Feb. 7, 2020


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Originally formed in 2006 as an ambient black metal project that took influence from the grandiose and sprawling variants that came out of the second wave of the genre, in the years since Karg has evolved towards a sound that pushed towards blackgaze and the further outreaches of black metal.  It’s been interesting to watch the project evolve alongside creator J.J.’s other band Harakiri for the Sky, as both have pushed towards post rock and sprawling instrumentation while diverging off in their own directions.  For his latest release with Karg, Traktat, J.J. has once again woven together sprawling arrangements that balance airier melodies and blistering black metal to create material that sucks you into its melancholy and despair.  While it does end up feeling a bit too bloated at times, the peaks provide some truly stunning atmosphere and make this worth experiencing if any of the aforementioned genre tags are of interest.

While there are still some harsh moments to be found throughout Traktat, the instrumentals spend much of their time building outwards towards soaring melodies and layers that feel like they’re going to engulf you in their darker tonality.  There’s quite a bit of post rock influence to be found in Karg’s compositions, but rather than building up from sparser instrumentation to full climaxes J.J. tends to start off at a very dense level and then keep going to even higher peaks.  Like Alcest and some of the other post black metal/blackgaze artists out there, the guitar work has a noticeably melancholic tone but there are moments where there’s a sense of somber beauty as well that will send chills down your spine.  It’s quite appealing and songs like “Alaska” showcase Karg at their best, as the melodies weave over the drums like waves crashing against the shore and the instrumentation dances around your eardrums with a slightly abrasive edge to keep you tuned in.  But where Traktat does falter is in the length and nature of its songwriting.  J.J has always had a flair for longer song lengths, and with this album pushing towards an hour and twenty minutes in length it does reveal some of the limitations.  With almost every track coming in somewhere between seven and eleven minutes, there isn’t always enough deviation between their build-ups and it leads to moments that blur together and feel a bit bloated.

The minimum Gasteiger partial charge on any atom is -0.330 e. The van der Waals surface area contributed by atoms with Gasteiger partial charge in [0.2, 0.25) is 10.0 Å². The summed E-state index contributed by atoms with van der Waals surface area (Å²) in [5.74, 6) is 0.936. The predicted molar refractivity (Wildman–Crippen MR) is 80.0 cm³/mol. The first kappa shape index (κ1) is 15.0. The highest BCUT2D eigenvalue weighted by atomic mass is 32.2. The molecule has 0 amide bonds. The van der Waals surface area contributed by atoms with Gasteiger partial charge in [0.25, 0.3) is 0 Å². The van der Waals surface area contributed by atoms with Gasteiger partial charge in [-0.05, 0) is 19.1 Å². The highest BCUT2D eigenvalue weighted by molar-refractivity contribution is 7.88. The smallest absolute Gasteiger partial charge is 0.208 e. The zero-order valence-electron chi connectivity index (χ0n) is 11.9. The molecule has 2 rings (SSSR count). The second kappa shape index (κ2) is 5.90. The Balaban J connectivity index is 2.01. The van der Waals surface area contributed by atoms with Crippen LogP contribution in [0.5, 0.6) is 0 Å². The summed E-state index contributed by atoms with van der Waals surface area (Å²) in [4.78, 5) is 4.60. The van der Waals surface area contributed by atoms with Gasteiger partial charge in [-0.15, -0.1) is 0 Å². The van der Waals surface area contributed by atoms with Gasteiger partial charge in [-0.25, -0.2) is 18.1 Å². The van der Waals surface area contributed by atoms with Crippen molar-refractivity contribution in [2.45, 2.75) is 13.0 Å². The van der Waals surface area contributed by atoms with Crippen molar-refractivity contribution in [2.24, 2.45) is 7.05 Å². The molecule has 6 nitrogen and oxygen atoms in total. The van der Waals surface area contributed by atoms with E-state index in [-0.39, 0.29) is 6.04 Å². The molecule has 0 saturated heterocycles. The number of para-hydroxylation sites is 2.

The soaring instrumentation is sure to grab the interest of many listeners, but how they feel about the vocals will determine whether they stick around or not.  J.J.’s always had a screaming style that has proven to be divisive, as the way it’s delivered rhythmically feels closer to post hardcore than black metal.  For my tastes that proved to be a positive as the contrast between the harshness of the screams and the airiness of the guitar work proved appealing, but I can see how it could prove to be a bit too much for some.  Traktat sticks with a similar vocal range for much of its run-time but there are some guests that appear during some of the songs to help break things up, and they’re integrated into the material in a way that enhances it and comes through as natural.

At this point Karg has found its balance between post rock and black metal, with the two merging together seamlessly into some beautiful and melancholic arrangements.  The songwriting does feel longer than it needs to at times which results in some songs blurring together, and it wouldn’t hurt to trim things down a bit as the band moves towards its next stage.  But even with that in mind, there’s still plenty to like about this one and it’s worth an exploration.  Traktat is available from Art of Propaganda.

-Review by Chris Dahlberg

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